Chateau Margaux: The Most Elegant of Bordeaux First Growths

Chateau Margaux is in the Bordeaux commune of Margaux on the left bank of the Gironde River.  The wines made in Margaux are some of the most feminine in style of all Bordeaux wines.  Among the wines of Margaux, the wines of Chateau Margaux are the best of all of those.  From their perfumed nose to their lithe complexities, they are wines that reflect their terroir in a most elegant way.

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The history of Chateau Margaux can be traced back at least to the twelfth century when it was known as “La Mothe de Margaux” from motte meaning a small rise in the land.  Sometime during the 16th century, the first grape vines were planted under the direction of Pierre de Lastonnac.  Within the next hundred years, Chateau Margaux expanded to cover 654 acres, approximately one-third of that with grape vines.  In the 1700s, an estate manager named Berlon introduced many “new” improvements.  Today, his ideas are common sense, but back then they were radical.  Ideas such as not picking grapes when they were wet and vinifying the red and white grapes separately led to a much higher quality of wine.  The result was evident as by 1771 the wines of Margaux were featured in the catalogues of Christie’s.  Around that time, America’s first wine lover, Thomas Jefferson, rated Chateau Margaux as the top wine in Bordeaux.  His meticulous records document an order he placed in 1784. 

The Lord of Margaux Elie du Barry, was beheaded during the French revolution.  All of his holdings, including Margaux, were sold off as national property.  During these perilous times the property was not well maintained and was again sold.  It was “re”-purchased by a descendant of Pierre Lastonnac.  Perhaps worried about the safety of her own head, however, she quickly auctioned the property in 1801to the Marquis de la Colonilla, Bertrand Douat.  Douat was from Basque Spain and it turned out, less interested in the wine than in his social position.  He eschewed living in Bordeaux for a life in Paris.  Still, it was under his stewardship that the mansion house featured on the front label of the bottle was built.  Douat died in 1876 never having lived in the house or anywhere on the property. 

Like the rest of Bordeaux, Phyloxera attacked the vines of Margaux in the later part of the 1800’s.  Once it was discovered that French vines could be grafted onto American rootstock, Margaux recovered quickly having a bountiful harvest in 1893.  Of course, the vines were still quite young and the quality was perhaps a bit lacking.  Like the other Premier Cru’s, Margaux produced exceptional wines from time to time and very good wines in other vintages.  Around this time, Margaux first began producing a second wine.  They made it thru the two World Wars relatively unscathed.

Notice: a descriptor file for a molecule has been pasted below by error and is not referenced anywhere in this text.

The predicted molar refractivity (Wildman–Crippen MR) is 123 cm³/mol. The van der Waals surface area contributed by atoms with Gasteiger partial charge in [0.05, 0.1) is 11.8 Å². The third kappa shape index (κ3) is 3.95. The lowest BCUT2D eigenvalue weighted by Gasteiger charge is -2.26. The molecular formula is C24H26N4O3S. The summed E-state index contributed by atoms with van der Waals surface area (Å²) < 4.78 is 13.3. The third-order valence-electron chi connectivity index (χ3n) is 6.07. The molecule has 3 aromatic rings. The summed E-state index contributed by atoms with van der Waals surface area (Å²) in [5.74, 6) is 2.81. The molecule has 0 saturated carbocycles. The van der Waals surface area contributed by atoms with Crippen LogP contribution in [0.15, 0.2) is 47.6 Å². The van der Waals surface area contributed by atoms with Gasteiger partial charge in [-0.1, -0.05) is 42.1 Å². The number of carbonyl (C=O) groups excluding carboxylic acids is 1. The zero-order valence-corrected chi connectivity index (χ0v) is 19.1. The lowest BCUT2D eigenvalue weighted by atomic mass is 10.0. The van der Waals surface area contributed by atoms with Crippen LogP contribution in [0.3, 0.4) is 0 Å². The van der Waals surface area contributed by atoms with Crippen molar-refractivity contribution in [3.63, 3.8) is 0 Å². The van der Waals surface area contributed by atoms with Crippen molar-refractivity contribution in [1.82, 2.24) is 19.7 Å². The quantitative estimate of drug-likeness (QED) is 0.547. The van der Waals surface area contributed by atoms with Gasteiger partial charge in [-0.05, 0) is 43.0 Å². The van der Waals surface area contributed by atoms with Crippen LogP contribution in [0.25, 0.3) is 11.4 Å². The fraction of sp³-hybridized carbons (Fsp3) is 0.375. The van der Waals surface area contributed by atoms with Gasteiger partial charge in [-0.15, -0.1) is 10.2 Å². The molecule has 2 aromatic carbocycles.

For more than 25 years, The California Wine Club founders Bruce and Pam Boring have explored all corners of California’s wine country to find award-winning, handcrafted wine to share with the world. Each month, the club features a different small family winery and hand selects two of their best wines for members.

In 1977 Andre Mentzelopoulos bought the winery for $16 million dollars.  Mentzelopoulos was Greek, which created quite a stir, not only in France but in the entire wine world.  The notion of a Greek in charge of one of France’s greatest wineries was difficult for many to accept.  It turned out that the worries were groundless.  Mentzelopoulos fell in love with Margaux and set about restoring its grandeur and to making the best wines possible.  He installed better drainage in the vineyards and hired the famed oenologist Emile Peynaud to help in the winery.  A second wine, Pavillon Rouge was introduced.  Unfortunately Mentzelopoulos died in 1980 at only 65 years of age.  His daughter Corrine took over as the head of Margaux. 

In 1983 Paul Pontallier was hired and took over as the Director of the winery.  Under the direction of Corrine and Pontallier, Margaux continued to invest in both the vineyards and the winery.  In 2003, after some corporate restructuring, Corrine Mentzelopoulos took over full control of the winery.